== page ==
PEPPERELL -- Police Chief David Scott was surprised by the data in a color-coded map that showed the number of drug deaths in Pepperell from 2012 to April 2014 was much higher than in nearby towns.
"For our area, we were very high," he said.
According to the information supplied by the Middlesex County District Attorney's Office, Pepperell had five deaths during that time. In comparison, Townsend had one death, and Groton had none.
Scott attended an information and training session in April on nasal Narcan, an antidote for drug overdoses, when he saw the map.
"We knew we were a bit higher than neighboring towns," he said, though he did not realize how much higher.
Each year, more people die from drug overdoses than from motor-vehicle accidents or gunshots, Dr. Wayne Pasanen said.
Pasanen is medical director for Habit OPCO in Lowell, medical co-director for Habit OPCO in Fitchburg, and vice president of medical affairs at Lowell General Hospital. Habit OPCO provides medical assistance for opioid-use disorder.
"I say it's an epidemic even in the rural communities of Massachusetts," he said. "It's really almost compounded by geography, in a way."
Most people will not seek help and not even recognize a problem with their drug use, he said. And those who seek help do not have easy access to treatment.
Heroin addicts treated through a medical-assistance program like the one provided by Habit OPCO need the drug daily.
Pepperell is working on the problem. The town's Board of Health recently received a grant to purchase supplies and training materials so the Police Department can use Narcan.
Trainers are in place, and the department is awaiting a memorandum of understanding from Dr. Scott Murray at Nashoba Valley Medical Center before police officers can take the training and administer Narcan.
Emergency medical personnel already carry and can use an intravenous form of Narcan.
"Education and prevention are the ultimate solutions," Pasanen said. "It's not the drugs, it's the feelings the drugs create."
Initially, users of opioids, including heroin, anti-anxiety medications and narcotics, feel euphoric after using the drugs, he said. They are tricked and then trapped into an addiction. Without the drug, they will be sick.
"The medical profession has to be more aware than they have been of the treatment of pain with narcotics," Pasanen said. "Doctors do not get up in the morning to create drug addicts.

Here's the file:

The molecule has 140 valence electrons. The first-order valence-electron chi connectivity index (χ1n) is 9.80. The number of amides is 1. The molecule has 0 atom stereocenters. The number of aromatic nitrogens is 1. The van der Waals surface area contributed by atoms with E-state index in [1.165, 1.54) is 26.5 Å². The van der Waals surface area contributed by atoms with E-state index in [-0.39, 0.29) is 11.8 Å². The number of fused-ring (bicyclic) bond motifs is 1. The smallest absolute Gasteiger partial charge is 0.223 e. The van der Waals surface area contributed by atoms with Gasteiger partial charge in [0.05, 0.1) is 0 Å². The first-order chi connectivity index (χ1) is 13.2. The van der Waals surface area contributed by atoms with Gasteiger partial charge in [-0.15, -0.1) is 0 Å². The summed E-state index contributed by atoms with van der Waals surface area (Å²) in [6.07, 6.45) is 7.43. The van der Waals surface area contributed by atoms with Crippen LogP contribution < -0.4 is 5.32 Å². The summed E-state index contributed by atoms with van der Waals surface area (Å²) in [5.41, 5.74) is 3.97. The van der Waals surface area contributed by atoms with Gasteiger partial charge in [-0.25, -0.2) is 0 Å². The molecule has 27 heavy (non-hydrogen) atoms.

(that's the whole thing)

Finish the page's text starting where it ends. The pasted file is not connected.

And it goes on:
"I'm doctor don't-feel-bad," Pasanen said of his work with addicts at Habit OPCO. "I'm treating people so they don't feel sick, so they don't feel dope-sick."
Programs using methadone, like Habit OPCO, have about an 80 percent cure rate, he said. People do relapse, but eventually can become drug-free.
To fight drug use on a local level, the Pepperell Police Department needs to attack on two fronts -- education and enforcement, Scott said.
The department no longer has a Drug Abuse Resistance Education, or DARE, officer. Two police positions were cut in 2009, and another two in 2014. The officer would go into schools and work with students, but it was one of the eliminated positions.
Most departments the size of Pepperell's have one full-time detective, Scott said. Because of personnel cuts, one detective splits his time between detective work and going on patrol.
Before the cuts in 2009, Pepperell had 18 officers, including the chief.
"We have to cover the minimum shifts," Scott said.
As a result, he said, officers are not always available for other work. The medical center, for example, had to postpone work that required a traffic detail because no officers were available to work it.
An override that includes funding to restore two of the positions at the department goes to Town Meeting for approval tonight. If it passes there, it will go on the ballot next Tuesday, when the state primary election is held. Funds for a new cruiser are also included in the article.
In addition to being challenged by a reduced force, the department has been working from trailers since mold was discovered in the police station at the end of last year. A forced-hot-air heating system spread the mold through the ductwork.
Scott hopes to be back in the building this month.